As described above, curriculum compacting is a strategy to restructure the regular curriculum for those students who have already mastered the required objectives. In doing so, teachers provide much support for these students by guiding them to the appropriate resources for a successful independent study. Reis et al. (1992) insist, in another rationale supporting curriculum compacting, that modifying both the pace and structure of instruction according to the individual student’s needs are key elements in maximizing achievement, particularly for bright students.

Essentially, teachers monitor the actions of the students, allowing them to manage their time and how they will investigate their topic of study. By individualizing instruction,

initial assessment determines where students should begin, and then the students work through the curriculum independently. In individualized programs, students receive more of their content instruction from the curriculum materials than from the teacher, who acts more as a materials manager, tester and progress monitor than as an instructor. (Reis, Burns, & Renzulli, 1992, p. 58)

 
When compacting the curriculum for a student, utilizing the management plan, “The Compactor,” ensures that the student will have a successful experience based on individual abilities, further stimulating internal perceptions of competence. By eliminating the amount of time previously spent on repetitious material, the student is able to focus on activities that are personally more meaningful. Reis et al. (1992) insist that the teacher quietly monitors the student’s progress, making sure to provide the necessary support, but allowing ultimate decisions to be made by the student. Such freedom to successfully accomplish a task designed around one’s own interests inevitably promotes intrinsic motivation through self-perceptions of competence and control.

Promoting Control Opportunities

A third, and final, theoretical principle of intrinsic motivation emerges within the strategy of curriculum compacting. While “The Compactor” structures instructional support in a way that promotes perceptions of competence within the student, the enrichment activities pursued during the time saved by compacting also encourage self-perceptions of control. Reis et al. (1992) strongly urge that student interest be considered to ensure a successful compacting experience. “Building educational experiences around students’ interests is probably one of the most recognizable ways in which schoolwide enrichment programs differ from the regular curriculum” (Reis et al., 1992, p. 103). This assertion stems from past research that indicates students object to limited choices within the confines of the curriculum and, as a result, negatively view the classroom as a place of very few opportunities. However,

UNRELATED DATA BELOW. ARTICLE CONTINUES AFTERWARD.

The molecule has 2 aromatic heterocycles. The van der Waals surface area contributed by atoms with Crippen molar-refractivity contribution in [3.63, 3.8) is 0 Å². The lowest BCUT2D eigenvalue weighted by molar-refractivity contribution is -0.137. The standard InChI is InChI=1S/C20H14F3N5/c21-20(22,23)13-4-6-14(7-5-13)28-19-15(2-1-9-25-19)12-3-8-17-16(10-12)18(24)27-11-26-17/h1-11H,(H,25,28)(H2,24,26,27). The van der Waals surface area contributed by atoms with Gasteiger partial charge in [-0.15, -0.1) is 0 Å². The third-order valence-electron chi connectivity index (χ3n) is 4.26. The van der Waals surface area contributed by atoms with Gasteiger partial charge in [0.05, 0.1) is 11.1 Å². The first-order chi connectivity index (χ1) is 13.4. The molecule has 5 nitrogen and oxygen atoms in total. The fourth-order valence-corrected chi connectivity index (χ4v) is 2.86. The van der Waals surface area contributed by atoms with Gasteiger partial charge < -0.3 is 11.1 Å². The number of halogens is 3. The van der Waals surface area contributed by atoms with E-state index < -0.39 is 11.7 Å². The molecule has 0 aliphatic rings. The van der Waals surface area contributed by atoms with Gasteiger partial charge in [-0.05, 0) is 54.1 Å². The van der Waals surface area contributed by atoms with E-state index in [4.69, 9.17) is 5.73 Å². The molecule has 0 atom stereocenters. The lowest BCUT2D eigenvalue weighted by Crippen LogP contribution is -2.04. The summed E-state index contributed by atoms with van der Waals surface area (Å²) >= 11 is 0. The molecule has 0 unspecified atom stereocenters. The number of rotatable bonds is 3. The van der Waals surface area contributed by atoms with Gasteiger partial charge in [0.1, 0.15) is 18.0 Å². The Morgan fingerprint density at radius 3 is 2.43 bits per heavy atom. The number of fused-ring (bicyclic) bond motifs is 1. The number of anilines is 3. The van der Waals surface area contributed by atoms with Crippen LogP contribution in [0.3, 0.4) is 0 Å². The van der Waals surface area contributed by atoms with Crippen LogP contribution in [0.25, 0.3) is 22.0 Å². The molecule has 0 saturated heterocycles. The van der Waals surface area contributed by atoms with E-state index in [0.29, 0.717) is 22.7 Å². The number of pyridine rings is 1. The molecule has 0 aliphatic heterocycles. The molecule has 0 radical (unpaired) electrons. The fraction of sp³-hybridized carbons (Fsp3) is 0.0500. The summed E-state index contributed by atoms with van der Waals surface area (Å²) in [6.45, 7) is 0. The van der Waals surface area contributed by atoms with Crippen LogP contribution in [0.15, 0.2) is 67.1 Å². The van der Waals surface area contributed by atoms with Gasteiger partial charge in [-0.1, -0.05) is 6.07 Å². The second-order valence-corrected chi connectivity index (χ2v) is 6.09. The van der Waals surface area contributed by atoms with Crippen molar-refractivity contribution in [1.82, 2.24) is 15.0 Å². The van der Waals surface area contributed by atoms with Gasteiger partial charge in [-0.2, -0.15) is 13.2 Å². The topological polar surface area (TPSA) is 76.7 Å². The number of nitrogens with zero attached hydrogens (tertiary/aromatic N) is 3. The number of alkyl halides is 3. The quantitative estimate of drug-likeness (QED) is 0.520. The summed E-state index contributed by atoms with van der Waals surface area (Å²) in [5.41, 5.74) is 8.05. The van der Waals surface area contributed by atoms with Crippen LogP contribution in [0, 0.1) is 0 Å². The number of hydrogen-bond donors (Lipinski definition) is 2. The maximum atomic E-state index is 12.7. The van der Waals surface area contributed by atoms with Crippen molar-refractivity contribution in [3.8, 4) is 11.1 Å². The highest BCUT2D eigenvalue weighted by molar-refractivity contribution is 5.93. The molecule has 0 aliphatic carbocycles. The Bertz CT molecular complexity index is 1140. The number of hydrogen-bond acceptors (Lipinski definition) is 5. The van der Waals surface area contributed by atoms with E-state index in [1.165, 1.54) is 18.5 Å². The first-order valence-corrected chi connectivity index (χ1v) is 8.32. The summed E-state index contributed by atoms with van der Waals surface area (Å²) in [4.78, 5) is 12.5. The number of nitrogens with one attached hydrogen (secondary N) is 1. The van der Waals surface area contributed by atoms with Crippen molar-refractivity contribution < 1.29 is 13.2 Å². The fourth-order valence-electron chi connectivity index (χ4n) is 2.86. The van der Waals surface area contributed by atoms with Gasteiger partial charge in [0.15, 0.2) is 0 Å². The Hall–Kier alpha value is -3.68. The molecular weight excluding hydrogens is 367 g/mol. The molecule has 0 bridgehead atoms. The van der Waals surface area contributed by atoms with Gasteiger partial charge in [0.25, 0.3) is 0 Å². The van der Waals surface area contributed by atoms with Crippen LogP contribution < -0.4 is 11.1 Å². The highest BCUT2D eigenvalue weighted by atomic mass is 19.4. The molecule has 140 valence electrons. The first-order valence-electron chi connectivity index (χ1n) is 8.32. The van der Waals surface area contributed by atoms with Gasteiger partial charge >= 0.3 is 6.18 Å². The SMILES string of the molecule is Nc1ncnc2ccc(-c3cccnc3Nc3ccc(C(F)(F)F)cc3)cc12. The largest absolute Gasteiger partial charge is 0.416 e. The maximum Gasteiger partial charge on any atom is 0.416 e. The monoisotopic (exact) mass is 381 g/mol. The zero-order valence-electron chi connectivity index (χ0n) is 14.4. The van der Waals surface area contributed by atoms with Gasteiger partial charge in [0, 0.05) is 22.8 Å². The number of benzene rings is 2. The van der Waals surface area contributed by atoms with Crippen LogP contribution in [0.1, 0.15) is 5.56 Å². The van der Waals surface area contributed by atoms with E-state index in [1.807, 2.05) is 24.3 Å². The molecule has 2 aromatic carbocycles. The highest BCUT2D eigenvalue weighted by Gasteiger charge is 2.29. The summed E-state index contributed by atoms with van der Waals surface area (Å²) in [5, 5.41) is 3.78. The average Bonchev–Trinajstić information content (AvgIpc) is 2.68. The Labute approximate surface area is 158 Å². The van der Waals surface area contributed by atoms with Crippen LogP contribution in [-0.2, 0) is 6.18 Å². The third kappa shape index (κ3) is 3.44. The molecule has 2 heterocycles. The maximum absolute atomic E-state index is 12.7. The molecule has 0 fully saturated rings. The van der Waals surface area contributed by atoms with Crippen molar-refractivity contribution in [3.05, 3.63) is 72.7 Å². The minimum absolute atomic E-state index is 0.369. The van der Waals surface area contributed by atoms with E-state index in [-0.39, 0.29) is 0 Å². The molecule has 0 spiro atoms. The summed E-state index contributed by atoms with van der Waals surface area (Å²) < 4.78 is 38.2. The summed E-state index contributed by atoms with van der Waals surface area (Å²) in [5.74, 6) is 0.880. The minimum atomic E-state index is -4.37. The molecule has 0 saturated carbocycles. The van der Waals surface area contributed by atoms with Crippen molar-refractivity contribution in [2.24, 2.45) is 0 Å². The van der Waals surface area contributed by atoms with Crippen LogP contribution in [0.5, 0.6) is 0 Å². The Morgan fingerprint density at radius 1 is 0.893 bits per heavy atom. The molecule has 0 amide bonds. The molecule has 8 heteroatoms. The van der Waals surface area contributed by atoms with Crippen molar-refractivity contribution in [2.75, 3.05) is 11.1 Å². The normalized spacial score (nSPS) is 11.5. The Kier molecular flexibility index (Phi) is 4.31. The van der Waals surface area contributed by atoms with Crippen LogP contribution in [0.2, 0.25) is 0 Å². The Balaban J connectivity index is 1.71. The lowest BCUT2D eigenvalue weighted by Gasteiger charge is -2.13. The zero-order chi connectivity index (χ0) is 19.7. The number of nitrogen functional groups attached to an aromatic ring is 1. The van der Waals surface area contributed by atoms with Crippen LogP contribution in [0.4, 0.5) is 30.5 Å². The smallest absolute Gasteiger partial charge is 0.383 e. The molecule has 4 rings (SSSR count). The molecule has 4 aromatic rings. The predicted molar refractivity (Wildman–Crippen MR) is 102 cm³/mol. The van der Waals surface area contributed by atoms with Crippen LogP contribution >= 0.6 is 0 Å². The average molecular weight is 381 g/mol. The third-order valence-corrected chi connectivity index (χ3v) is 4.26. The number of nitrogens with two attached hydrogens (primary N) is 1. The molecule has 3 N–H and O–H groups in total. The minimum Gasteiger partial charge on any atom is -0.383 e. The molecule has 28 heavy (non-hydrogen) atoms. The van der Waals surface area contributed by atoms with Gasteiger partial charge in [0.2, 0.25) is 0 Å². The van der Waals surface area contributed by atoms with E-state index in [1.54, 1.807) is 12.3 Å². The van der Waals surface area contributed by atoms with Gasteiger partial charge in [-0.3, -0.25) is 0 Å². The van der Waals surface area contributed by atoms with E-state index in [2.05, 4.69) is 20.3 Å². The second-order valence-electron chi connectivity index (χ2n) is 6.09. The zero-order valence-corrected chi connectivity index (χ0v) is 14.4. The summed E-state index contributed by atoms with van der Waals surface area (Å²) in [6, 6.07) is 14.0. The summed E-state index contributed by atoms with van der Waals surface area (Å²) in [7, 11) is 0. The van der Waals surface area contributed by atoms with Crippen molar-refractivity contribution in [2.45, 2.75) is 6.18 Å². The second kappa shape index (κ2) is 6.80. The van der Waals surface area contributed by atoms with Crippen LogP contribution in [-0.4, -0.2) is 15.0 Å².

this is not to say that every independent study situation should be without limits. The teacher’s own strengths and interests may lead him or her to place certain restrictions on general areas of study (for example, futuristics, colonial history, geology), but within these broad areas a great deal of freedom should be allowed in the selection of specific topics or problems. (Reis et al., 1992, p. 103)